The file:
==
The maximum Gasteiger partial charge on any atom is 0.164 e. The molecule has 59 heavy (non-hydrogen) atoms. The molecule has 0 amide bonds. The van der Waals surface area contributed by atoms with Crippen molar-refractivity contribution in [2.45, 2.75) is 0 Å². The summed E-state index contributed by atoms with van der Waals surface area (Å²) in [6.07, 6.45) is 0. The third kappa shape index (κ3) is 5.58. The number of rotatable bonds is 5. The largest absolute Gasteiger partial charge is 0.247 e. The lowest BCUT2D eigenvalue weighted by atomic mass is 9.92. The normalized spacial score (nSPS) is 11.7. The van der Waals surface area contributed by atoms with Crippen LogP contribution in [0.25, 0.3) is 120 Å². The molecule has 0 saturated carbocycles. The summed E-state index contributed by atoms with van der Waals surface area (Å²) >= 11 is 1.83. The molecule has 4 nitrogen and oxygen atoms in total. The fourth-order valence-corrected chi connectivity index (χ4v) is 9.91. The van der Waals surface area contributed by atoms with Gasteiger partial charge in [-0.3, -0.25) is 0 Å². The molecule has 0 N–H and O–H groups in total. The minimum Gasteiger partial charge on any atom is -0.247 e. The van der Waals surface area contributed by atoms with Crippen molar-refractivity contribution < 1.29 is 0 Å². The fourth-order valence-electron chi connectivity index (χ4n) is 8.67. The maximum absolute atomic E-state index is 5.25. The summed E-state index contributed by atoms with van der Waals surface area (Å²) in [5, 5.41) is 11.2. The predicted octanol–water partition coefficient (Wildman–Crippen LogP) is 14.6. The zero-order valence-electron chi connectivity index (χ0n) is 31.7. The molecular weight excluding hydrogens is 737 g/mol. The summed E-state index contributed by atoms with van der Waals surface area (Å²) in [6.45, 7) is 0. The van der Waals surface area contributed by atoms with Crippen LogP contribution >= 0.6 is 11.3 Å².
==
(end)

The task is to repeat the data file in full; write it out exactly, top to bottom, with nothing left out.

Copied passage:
The maximum Gasteiger partial charge on any atom is 0.164 e. The molecule has 59 heavy (non-hydrogen) atoms. The molecule has 0 amide bonds. The van der Waals surface area contributed by atoms with Crippen molar-refractivity contribution in [2.45, 2.75) is 0 Å². The summed E-state index contributed by atoms with van der Waals surface area (Å²) in [6.07, 6.45) is 0. The third kappa shape index (κ3) is 5.58. The number of rotatable bonds is 5. The largest absolute Gasteiger partial charge is 0.247 e. The lowest BCUT2D eigenvalue weighted by atomic mass is 9.92. The normalized spacial score (nSPS) is 11.7. The van der Waals surface area contributed by atoms with Crippen LogP contribution in [0.25, 0.3) is 120 Å². The molecule has 0 saturated carbocycles. The summed E-state index contributed by atoms with van der Waals surface area (Å²) >= 11 is 1.83. The molecule has 4 nitrogen and oxygen atoms in total. The fourth-order valence-corrected chi connectivity index (χ4v) is 9.91. The van der Waals surface area contributed by atoms with Gasteiger partial charge in [-0.3, -0.25) is 0 Å². The molecule has 0 N–H and O–H groups in total. The minimum Gasteiger partial charge on any atom is -0.247 e. The van der Waals surface area contributed by atoms with Crippen molar-refractivity contribution < 1.29 is 0 Å². The fourth-order valence-electron chi connectivity index (χ4n) is 8.67. The maximum absolute atomic E-state index is 5.25. The summed E-state index contributed by atoms with van der Waals surface area (Å²) in [5, 5.41) is 11.2. The predicted octanol–water partition coefficient (Wildman–Crippen LogP) is 14.6. The zero-order valence-electron chi connectivity index (χ0n) is 31.7. The molecular weight excluding hydrogens is 737 g/mol. The summed E-state index contributed by atoms with van der Waals surface area (Å²) in [6.45, 7) is 0. The van der Waals surface area contributed by atoms with Crippen LogP contribution >= 0.6 is 11.3 Å².